The potential for a thermodynamic process to be reversed in time. Alternatively, a quantification of how far an irreversible process is from being reversible, which relies on a comparison to a corresponding theoretical reversible process.

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How slow is a reversible adiabatic expansion of an ideal gas?

A truly reversible thermodynamic process needs to be infinitesimally displaced from equilibrium at all times and therefore takes infinite time to complete. However, if I execute the process slowly, I ...
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1k views

Hawking radiation and reversibility

It's often said that, as long as the information that fell into a black hole comes out eventually in the Hawking radiation (by whatever means), pure states remain pure rather than evolving into mixed ...
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Principle of Caratheodory and The Second Law of Thermodynamics

Background Constantin Carathéodory formulated thermodynamics on a purely mathematical axiomatic foundation. His statement of the second law is known as the Principle of Carathéodory, which may be ...
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5answers
869 views

Intuitively, why is a reversible process one in which the system is always at equilibrium?

A process is reversible if and only if it's always at equilibrium during the process. Why? I have heard several specific example of this, such as adding weight gradually to a piston to compress the ...
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Efficiency of Stirling engine and Carnot's theorem

I want to calculate the efficiency of this Stirling cycle for an ideal gas $pV = nRT$ The mechanical work is $$ \Delta W_{12} = - \int_{V_1}^{V_2} p(V) \mathrm{d}V = -nRT_2 \ln \frac{V_2}{V_1}\\ \...
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Physics without time

The structure of physical law as we generally recognize it today is firmly held together by the existence of time. Although physical laws can both predict and retrodict (reversible time does not break ...
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554 views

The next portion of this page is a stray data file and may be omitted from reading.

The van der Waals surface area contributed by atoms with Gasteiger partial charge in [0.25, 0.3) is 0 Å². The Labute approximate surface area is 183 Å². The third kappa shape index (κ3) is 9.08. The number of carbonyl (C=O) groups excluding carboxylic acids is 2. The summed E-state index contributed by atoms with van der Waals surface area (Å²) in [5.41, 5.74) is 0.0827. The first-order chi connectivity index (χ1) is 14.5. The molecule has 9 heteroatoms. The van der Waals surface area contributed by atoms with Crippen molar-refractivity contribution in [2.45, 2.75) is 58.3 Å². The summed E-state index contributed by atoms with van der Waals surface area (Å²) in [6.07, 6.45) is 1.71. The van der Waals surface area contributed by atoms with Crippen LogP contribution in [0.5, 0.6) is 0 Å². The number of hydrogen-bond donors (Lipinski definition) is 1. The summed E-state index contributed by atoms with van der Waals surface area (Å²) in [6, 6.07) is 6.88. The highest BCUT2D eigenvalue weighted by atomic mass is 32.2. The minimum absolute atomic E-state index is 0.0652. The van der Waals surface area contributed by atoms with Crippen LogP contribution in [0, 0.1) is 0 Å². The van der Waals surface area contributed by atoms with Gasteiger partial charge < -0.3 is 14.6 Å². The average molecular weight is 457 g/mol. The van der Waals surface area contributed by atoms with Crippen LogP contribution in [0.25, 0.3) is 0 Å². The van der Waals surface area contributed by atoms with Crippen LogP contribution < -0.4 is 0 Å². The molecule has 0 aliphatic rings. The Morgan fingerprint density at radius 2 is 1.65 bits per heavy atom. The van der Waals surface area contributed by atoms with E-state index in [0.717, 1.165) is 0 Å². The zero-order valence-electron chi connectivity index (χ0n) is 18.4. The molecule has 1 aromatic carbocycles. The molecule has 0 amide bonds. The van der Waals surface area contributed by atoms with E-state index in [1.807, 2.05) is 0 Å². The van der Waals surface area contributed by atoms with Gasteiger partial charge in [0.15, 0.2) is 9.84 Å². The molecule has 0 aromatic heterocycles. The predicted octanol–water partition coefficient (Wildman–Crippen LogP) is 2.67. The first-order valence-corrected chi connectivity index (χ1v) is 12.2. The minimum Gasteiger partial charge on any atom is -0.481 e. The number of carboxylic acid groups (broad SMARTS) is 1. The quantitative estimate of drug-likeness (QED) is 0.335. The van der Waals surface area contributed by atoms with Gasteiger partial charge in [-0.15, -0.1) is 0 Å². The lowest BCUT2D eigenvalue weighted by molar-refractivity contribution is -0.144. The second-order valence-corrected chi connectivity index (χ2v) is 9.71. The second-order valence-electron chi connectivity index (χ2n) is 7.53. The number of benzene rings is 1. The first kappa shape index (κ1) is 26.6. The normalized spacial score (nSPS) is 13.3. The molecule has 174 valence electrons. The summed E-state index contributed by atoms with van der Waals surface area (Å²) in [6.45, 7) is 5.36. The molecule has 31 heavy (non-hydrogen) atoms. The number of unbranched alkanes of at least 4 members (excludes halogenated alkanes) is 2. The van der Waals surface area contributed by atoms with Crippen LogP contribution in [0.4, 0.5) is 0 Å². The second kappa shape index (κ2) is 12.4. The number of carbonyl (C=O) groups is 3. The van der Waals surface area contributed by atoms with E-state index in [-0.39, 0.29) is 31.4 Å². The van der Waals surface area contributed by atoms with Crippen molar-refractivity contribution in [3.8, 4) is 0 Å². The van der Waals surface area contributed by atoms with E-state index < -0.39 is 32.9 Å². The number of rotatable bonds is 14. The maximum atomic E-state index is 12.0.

Thermodynamically reversed black holes, firewalls, Casimir effect, null energy condition violations

Scott Aaronson asked a very deep question at Hawking radiation and reversibility about what happens if black hole evolution is reversed thermodynamically. Most of the commenters missed his point ...
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Hysteresis and dissipation

Hysteretic phenomena are often linked to dissipation. When there is an hysteresis loop, the dissipated energy can usually be computed as the area of the cycle. For example, in ferromagnetic materials,...
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549 views

Definition of entropy in thermodynamics

In most textbooks, the definition of entropy in reversible processes on a system $S$ is given simply as $$d S=\delta Q/T.$$ It seems to me this definition is insufficient since it does not specify ...
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How is this process not quasi-static yet reversible?

Consider a (adiabatic) canister with a piston containing some gas kept in a vacuum. There are two weights on the canister which equalize the pressure of the gas on the piston. Assume the system is at ...
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What experiment supports the axiom that quantum operations are reversible?

Among the axioms of quantum mechanics there is one axiom that says transformations of a quantum state need to be continuous, linear, and reversible (and this together with the other axioms results in ...
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413 views

A thermodynamic transformation that can be represented by a continuous quasistatic path in its state space may still be irreversible. Why?

A thermodynamic transformation that has a path (in its state space) that lies on the surface of its equation of state (e.g., $PV=NkT$) is always reversible (right?). However, if the path is a ...
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Why do reversible processes not increase the entropy of the universe infinitesimally?

The book Commonly Asked Questions in Thermodynamics states: When we refer to the passage of the system through a sequence of internal equilibrium states without the establishment of equilibrium ...
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570 views

Difference between irreversible and entropy?

Cedric Villani recently wrote an article on Landau damping, where at least one topic discussed confused me. Besides discussing the issue of how a process can be microscopically reversible and ...
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581 views

Why is adiabatic process isentropic?

I have read that adiabatic process is isentropic because there is no heat exchange in an adiabatic process and thus no change in entropy. But my question is - Even in adiabatic process, work can be ...
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2answers
408 views

If entropy is a state function, then why is all the talk about reversible vs. irreversible processes?

So I'm preparing for my Thermodynamics undergrad exam, and I just can't wrap my head around the significance of reversibility vs. irreversibility of a process in relation to entropy. I mean if entropy ...